HTC CEO Peter Chou has confirmed that the company will not lock the bootloader on the company's future Android devices.
"There has been overwhelmingly customer feedback that people want access to open bootloaders on HTC phones. I want you to know that we've listened. Today, I'm confirming we will no longer be locking the bootloaders on our devices. Thanks for your passion, support and patience."
The message was posted on Facebook and was greeted with exclamations of relief and gratitude from those who posted replies to the statement.
The bootloader on Android devices is code that is executed before the Android system begins to load. Locking the bootloader refers to a security measure employed by phone manufacturers to keep users from making significant changes to the software installed on the phone. This prevents knowledgeable users from installing custom software or from removing software components from the phone that they do not want or use, like applications loaded by the network carriers.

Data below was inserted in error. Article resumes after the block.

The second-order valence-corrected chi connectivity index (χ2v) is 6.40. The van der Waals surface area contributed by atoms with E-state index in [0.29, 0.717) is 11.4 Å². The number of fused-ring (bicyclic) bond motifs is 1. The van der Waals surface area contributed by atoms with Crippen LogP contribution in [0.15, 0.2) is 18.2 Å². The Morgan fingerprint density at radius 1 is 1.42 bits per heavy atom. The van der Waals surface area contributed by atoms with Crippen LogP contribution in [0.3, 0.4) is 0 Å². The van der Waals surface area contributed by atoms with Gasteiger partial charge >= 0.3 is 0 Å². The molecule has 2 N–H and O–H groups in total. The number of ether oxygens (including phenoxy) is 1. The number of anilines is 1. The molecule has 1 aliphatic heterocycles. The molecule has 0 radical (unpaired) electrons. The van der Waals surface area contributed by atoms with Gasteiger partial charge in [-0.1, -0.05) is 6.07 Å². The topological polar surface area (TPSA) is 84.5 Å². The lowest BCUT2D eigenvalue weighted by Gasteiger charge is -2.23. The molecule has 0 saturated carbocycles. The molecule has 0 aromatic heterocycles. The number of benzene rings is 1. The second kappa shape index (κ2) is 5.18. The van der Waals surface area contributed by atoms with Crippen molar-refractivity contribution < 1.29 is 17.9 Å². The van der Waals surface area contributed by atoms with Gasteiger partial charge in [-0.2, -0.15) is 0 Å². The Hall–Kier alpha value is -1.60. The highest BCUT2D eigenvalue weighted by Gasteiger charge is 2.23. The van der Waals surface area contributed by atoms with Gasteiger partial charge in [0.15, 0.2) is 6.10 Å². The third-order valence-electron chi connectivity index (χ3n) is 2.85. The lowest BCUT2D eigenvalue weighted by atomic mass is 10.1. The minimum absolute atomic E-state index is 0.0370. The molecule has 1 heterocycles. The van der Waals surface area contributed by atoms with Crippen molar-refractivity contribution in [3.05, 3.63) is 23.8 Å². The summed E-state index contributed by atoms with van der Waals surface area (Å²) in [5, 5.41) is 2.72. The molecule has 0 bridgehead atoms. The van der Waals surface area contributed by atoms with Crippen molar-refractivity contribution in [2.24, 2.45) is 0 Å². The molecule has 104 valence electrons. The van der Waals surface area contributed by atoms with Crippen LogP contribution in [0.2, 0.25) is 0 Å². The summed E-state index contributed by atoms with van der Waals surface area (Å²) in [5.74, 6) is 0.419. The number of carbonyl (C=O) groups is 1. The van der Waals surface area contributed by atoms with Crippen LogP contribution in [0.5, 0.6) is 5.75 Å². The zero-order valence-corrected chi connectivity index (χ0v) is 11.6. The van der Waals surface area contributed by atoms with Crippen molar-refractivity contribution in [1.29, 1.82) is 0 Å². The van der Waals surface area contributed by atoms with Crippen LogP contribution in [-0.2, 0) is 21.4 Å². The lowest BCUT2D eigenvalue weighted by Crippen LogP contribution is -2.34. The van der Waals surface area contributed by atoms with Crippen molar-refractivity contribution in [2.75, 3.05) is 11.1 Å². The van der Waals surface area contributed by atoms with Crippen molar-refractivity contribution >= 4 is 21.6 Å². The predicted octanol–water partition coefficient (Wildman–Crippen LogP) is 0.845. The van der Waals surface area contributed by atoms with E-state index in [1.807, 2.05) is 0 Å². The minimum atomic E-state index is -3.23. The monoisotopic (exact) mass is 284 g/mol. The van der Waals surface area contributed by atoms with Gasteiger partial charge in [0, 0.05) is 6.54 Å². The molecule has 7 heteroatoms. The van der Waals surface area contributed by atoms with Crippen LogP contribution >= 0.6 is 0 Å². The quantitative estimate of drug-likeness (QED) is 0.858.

Manufacturers of Android smartphones have been shifting frequently on bootloader policies in recent times. Motorola was widely criticised for being one of the first companies to lock down its handsets, but reversed its position on this issue back in April and will now ship devices with unlocked bootloaders where its carrier partners agree to let this happen. HTC had long been considered one of the friendliest phone-makers for software modifiers, and it has only been in its most recent releases that the modding community has noticed tighter security.